Siwan journalist Rajdeo's murder: five key questions nobody's asking
The mystery behind the murder of Rajdeo Ranjan, the Siwan bureau chief of Hindi daily Hindustan, has still not been solved. Bihar Chief Minister Nitish Kumar has recommended a CBI probe into the incident.
All clues are said to be leading to the notorious criminal and former RJD MP Mohammad Shahabuddin, who is currently lodged in Bhagalpur jail. Several media reports suggest Rajdeo's reportage had angered Shahabuddin, and he ordered the killing to settle the score. The police has refrained from addressing the speculation.
Everyone seems to have taken the easy way out by hailing the fallen scribe as a 'fearless journalist' who laid down his life in the line of duty. However, that's a bit of a cop-out - nobody seems to be asking several key questions, which could help unravel the mystery behind this gruesome crime. Here are a few.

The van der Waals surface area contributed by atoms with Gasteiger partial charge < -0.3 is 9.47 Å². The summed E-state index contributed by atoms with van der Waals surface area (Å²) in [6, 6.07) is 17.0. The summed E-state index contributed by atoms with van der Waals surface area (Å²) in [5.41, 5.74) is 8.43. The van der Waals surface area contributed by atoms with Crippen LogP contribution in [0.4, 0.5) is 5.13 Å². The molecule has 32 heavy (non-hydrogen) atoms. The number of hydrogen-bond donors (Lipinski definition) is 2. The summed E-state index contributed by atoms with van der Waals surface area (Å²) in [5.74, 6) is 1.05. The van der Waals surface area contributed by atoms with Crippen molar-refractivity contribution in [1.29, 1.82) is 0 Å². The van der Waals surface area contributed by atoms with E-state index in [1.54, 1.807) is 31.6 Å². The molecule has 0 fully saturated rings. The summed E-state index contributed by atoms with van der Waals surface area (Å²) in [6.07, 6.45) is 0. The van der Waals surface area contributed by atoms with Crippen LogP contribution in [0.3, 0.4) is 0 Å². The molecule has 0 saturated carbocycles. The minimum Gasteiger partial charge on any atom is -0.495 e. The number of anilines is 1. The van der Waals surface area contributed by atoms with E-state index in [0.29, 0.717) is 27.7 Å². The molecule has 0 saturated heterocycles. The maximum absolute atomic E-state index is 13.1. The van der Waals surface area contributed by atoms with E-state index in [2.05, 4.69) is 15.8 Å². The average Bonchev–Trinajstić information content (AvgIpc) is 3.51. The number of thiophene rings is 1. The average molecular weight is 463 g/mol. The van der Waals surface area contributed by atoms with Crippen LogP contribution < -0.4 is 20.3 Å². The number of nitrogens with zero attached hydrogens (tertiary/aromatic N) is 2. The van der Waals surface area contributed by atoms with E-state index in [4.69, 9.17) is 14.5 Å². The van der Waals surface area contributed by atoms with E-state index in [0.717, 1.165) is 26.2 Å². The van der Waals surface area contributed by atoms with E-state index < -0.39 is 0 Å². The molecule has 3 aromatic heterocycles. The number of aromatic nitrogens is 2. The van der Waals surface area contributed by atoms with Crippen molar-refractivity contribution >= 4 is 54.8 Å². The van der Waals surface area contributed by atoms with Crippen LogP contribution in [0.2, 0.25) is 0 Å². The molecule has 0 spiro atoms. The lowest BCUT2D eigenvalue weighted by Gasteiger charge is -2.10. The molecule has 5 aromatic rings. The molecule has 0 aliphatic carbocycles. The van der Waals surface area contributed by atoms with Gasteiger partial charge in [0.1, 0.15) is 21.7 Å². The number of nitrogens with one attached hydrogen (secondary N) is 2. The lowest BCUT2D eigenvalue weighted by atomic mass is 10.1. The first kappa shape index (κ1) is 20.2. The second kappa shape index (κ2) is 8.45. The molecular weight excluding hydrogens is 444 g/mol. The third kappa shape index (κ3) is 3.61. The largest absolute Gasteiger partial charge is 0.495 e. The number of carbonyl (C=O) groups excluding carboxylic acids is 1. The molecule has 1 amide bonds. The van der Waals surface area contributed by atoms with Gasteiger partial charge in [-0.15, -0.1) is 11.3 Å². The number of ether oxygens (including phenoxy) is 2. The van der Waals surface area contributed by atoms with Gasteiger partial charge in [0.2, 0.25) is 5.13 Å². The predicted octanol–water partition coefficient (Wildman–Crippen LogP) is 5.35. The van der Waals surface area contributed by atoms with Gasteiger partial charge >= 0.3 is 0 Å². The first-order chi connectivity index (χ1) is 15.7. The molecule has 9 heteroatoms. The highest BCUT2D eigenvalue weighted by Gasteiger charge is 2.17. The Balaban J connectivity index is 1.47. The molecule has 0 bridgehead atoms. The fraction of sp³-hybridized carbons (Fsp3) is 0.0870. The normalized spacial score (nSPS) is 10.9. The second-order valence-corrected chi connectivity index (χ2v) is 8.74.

1. What does 'fearless journalism' mean in Siwan?
Rajdeo Ranjan's newspaper has described him as a 'fearless journalist'. Several other media reports have used the same expression to pay tribute to the slain scribe.
While the term 'fearless journalism' represents a lofty ideal of this profession, it assumes a different meaning altogether in regions such as Siwan. Especially so, when reporters and stringers are also required to look after the marketing aspect of their publications, and collect advertisements of up to Rs 1 lakh every month.
"Fearless journalism is almost impossible if you are stationed in a place like Siwan. Every journalist should have a working relationship with the power centre of the district if he is to function properly. There is little chance that a journalist active in Siwan would write openly against Shahabuddin. Even if a reporter is courageous enough to do so, his newspaper would not agree to it," says Nirala, a seasoned journalist, who is well acquainted with the ground realities of journalism in Siwan.
Many of Rajdeo's colleagues agree with Nirala.
"It is true that newspapers avoid risks. The journalists don't get any support from their company when they are in danger. Who will do fearless journalism in such a situation and why?" laments one local scribe, on the condition of anonymity. "There is little evidence that Rajdeo was writing openly against anybody, and his newspaper was publishing it."